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RocketLink!--> Man page versions: OpenBSD FreeBSD Others

curs_kernel(3)                                     curs_kernel(3)

       def_prog_mode,       def_shell_mode,      reset_prog_mode,
       reset_shell_mode, resetty, savetty, getsyx, setsyx, ripof-
       fline, curs_set, napms - low-level curses routines

       #include <curses.h>

       int def_prog_mode(void);
       int def_shell_mode(void);
       int reset_prog_mode(void);
       int reset_shell_mode(void);
       int resetty(void);
       int savetty(void);
       void getsyx(int y, int x);
       void setsyx(int y, int x);
       int ripoffline(int line, int (*init)(WINDOW *, int));
       int curs_set(int visibility);
       int napms(int ms);

       The  following  routines  give low-level access to various
       curses capabilities.  Theses routines typically  are  used
       inside library routines.

       The  def_prog_mode  and  def_shell_mode  routines save the
       current terminal modes as the  "program"  (in  curses)  or
       "shell"   (not   in   curses)   state   for   use  by  the
       reset_prog_mode and reset_shell_mode  routines.   This  is
       done  automatically  by  initscr.   There is one such save
       area for each screen context allocated by newterm().

       The reset_prog_mode and reset_shell_mode routines  restore
       the  terminal  to "program" (in curses) or "shell" (out of
       curses) state.  These are  done  automatically  by  endwin
       and,  after  an  endwin, by doupdate, so they normally are
       not called.

       The resetty and savetty  routines  save  and  restore  the
       state  of  the  terminal modes.  savetty saves the current
       state in a buffer and resetty restores the state  to  what
       it was at the last call to savetty.

       The  getsyx routine returns the current coordinates of the
       virtual screen cursor in y and x.  If leaveok is currently
       TRUE,  then -1,-1 is returned.  If lines have been removed
       from the top of the screen,  using  ripoffline,  y  and  x
       include  these  lines;  therefore,  y and x should be used
       only as arguments for setsyx.

       The setsyx routine sets the virtual screen cursor to y, x.
       If y and x are both -1, then leaveok is set.  The two rou-
       tines getsyx and setsyx are  designed  to  be  used  by  a
       library routine, which manipulates curses windows but does


curs_kernel(3)                                     curs_kernel(3)

       not want to change the current position of  the  program's
       cursor.   The  library  routine  would  call getsyx at the
       beginning, do its manipulation of its own  windows,  do  a
       wnoutrefresh  on  its  windows, call setsyx, and then call

       The ripoffline routine provides access to the same  facil-
       ity  that  slk_init  [see  curs_slk(3)] uses to reduce the
       size of the screen.   ripoffline  must  be  called  before
       initscr or newterm is called.  If line is positive, a line
       is removed from the top of stdscr; if line is negative,  a
       line is removed from the bottom.  When this is done inside
       initscr, the routine init (supplied by the user) is called
       with  two arguments: a window pointer to the one-line win-
       dow that has been allocated and an integer with the number
       of columns in the window.  Inside this initialization rou-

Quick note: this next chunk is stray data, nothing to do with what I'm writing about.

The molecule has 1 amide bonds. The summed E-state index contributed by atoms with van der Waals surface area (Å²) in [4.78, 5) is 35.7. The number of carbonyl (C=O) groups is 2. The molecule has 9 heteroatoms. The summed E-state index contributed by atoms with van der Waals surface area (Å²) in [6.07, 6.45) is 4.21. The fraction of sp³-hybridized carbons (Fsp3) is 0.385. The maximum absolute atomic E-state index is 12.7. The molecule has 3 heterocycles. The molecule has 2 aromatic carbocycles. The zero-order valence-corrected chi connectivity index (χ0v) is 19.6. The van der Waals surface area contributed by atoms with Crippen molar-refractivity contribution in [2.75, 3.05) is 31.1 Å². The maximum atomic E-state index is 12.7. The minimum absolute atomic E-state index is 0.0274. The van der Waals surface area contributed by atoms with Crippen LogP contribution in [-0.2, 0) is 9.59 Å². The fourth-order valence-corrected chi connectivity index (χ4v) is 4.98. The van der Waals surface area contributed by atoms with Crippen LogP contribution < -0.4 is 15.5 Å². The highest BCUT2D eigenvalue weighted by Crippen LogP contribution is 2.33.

tine, the integer variables LINES  and  COLS  (defined  in
       <curses.h>) are not guaranteed to be accurate and wrefresh
       or doupdate must not be called.  It is allowable  to  call
       wnoutrefresh during the initialization routine.

       ripoffline  can  be called up to five times before calling
       initscr or newterm.

       The curs_set routine sets  the  cursor  state  is  set  to
       invisible, normal, or very visible for visibility equal to
       0, 1, or 2 respectively.  If  the  terminal  supports  the
       visibility   requested,   the  previous  cursor  state  is
       returned; otherwise, ERR is returned.

       The napms routine is used to sleep for ms milliseconds.

       Except for curs_set,  these  routines  always  return  OK.
       curs_set  returns the previous cursor state, or ERR if the
       requested visibility is not supported.

       Note that getsyx is a macro, so & is not necessary  before
       the variables y and x.

       Older  SVr4  man  pages  warn  that  the  return  value of
       curs_set "is currently  incorrect".   This  implementation
       gets  it  right, but it may be unwise to count on the cor-
       rectness of the return value anywhere else.

       The functions setsyx and getsyx are not described  in  the
       XSI  Curses standard, Issue 4.  All other functions are as
       described in XSI Curses.

       The SVr4 documentation describes setsyx and getsyx as hav-
       ing  return  type  int.  This  is  misleading, as they are
       macros with no documented semantics for the return  value.


curs_kernel(3)                                     curs_kernel(3)

       curses(3),        curs_initscr(3),        curs_outopts(3),
       curs_refresh(3), curs_scr_dump(3), curs_slk(3)


Source: OpenBSD 2.6 man pages. Copyright: Portions are copyrighted by BERKELEY
SOFTWARE DESIGN, INC., The Regents of the University of California, Massachusetts
Institute of Technology, Free Software Foundation, FreeBSD Inc., and others.

(Corrections, notes, and links courtesy of RocketAware.com)

[Detailed Topics]
FreeBSD Sources for curs_kernel(3) functions
OpenBSD sources for curs_kernel(3)

[Overview Topics]

Up to: Curses - Curses (Library for text display interfaces)

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